3. Do a mix of both depending on possibilities - do the least space eating panels, and then run correction?
4. Toole says regular furniture is enough if you do bass management -- can this be extended to room correction software?
Regards
Room correction if you do not want to mess with the decor. Otherwise room treatment. No brainer then that a bit of both if the situation permits.
 

liverpool_for_life

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What is the best way to go about juicing up the best response in a room, especially small ones?

1. Purely rely on correction in a given room?

Only if you can't treat the room because of aesthetic/space considerations. If your speakers are well-behaved off-axis, with RC s/w, you could (in theory) massage the in-room amplitude response to taste. If you're the type for whom tonal balance is the be-all and end-all of SQ, this may well be enough. AIUI, only Trinnov and Dirac help with issues in the time domain (which is especially important for clarity, detail and the ability to play back at higher levels if the speakers are capable). Nowhere near the best way, though.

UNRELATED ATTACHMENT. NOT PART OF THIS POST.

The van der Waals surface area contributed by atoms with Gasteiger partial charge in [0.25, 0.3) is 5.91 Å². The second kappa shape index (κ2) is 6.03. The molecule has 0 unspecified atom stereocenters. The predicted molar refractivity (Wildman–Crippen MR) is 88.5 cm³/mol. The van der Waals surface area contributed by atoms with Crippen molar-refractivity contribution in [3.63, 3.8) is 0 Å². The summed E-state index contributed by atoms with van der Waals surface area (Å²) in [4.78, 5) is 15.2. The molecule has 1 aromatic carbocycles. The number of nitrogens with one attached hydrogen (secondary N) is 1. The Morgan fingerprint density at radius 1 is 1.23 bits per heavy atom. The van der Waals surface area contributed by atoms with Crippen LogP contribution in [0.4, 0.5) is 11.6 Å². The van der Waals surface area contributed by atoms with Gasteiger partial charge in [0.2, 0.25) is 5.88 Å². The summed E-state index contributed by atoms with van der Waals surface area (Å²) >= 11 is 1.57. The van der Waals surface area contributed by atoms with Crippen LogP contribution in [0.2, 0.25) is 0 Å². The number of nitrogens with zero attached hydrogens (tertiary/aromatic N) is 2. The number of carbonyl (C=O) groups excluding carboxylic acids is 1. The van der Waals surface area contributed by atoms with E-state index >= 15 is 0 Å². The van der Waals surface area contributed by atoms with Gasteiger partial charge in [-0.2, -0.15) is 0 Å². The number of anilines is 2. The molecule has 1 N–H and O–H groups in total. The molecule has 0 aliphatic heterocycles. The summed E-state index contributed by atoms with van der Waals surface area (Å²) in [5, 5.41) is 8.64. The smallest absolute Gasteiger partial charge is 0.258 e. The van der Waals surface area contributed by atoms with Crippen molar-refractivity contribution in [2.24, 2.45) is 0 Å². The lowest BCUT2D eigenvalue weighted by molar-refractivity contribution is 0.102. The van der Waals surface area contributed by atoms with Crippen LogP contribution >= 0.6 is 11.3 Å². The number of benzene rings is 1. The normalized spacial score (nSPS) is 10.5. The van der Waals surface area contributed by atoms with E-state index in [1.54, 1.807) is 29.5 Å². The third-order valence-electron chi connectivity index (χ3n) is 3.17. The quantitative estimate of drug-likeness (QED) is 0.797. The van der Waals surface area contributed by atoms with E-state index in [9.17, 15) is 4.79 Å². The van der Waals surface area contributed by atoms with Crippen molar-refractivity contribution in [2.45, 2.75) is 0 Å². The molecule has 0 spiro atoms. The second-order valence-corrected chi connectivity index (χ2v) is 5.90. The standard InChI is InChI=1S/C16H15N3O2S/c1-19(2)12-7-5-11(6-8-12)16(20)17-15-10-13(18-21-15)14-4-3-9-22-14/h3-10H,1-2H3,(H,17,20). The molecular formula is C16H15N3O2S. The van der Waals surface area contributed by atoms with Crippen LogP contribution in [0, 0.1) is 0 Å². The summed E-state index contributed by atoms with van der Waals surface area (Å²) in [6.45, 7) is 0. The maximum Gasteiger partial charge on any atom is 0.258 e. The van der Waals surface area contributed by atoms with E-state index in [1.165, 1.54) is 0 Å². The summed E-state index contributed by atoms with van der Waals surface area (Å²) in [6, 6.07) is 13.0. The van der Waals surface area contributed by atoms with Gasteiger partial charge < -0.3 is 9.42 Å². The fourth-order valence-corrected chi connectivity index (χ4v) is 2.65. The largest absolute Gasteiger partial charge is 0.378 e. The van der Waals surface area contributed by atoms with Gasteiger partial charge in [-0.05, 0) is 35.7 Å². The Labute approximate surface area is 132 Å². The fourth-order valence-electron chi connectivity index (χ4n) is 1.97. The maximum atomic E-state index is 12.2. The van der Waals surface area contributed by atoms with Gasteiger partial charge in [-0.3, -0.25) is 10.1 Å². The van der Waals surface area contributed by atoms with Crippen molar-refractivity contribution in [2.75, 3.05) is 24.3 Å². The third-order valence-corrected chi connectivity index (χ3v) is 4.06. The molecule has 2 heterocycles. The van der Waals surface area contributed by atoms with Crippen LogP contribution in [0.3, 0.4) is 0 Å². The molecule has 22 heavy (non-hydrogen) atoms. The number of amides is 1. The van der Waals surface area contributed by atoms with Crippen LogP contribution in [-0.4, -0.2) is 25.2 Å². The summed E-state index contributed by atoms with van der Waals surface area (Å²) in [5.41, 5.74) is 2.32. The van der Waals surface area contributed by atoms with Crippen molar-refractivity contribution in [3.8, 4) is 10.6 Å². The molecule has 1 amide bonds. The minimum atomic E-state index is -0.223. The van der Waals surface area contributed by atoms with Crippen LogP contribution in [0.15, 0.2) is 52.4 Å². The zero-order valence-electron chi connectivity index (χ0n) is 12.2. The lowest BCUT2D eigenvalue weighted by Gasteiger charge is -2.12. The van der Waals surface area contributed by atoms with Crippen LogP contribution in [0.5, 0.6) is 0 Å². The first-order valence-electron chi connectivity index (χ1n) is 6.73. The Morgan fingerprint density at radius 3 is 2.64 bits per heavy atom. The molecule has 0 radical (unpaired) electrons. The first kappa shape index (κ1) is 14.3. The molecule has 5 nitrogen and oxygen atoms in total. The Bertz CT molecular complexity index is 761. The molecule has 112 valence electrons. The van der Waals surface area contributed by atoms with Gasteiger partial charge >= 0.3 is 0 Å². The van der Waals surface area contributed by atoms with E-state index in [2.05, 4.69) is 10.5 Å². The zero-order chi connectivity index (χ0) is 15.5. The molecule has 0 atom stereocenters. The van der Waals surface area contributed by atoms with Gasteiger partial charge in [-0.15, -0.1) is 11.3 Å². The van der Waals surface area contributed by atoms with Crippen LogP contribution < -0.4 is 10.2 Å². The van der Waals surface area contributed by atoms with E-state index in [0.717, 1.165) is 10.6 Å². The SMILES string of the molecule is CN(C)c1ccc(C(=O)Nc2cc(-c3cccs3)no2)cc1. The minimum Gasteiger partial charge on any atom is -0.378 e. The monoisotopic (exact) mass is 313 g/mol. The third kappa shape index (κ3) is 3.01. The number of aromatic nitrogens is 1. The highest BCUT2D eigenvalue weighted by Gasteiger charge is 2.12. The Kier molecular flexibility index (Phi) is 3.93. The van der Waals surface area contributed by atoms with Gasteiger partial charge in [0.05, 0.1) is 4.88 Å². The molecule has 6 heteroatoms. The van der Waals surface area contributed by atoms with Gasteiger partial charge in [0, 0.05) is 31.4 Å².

2. treat the room first and then run correction?

This is the best approach. Fix as many issues as possible with passive room treatment and RC s/w (or manual EQ) for what's left.

3. Do a mix of both depending on possibilities - do the least space eating panels, and then run correction?

Unfortunately, the most effective panels in a small room (for 300 Hz and below) are likely to be 6 inches thick. Still better than nothing, mind.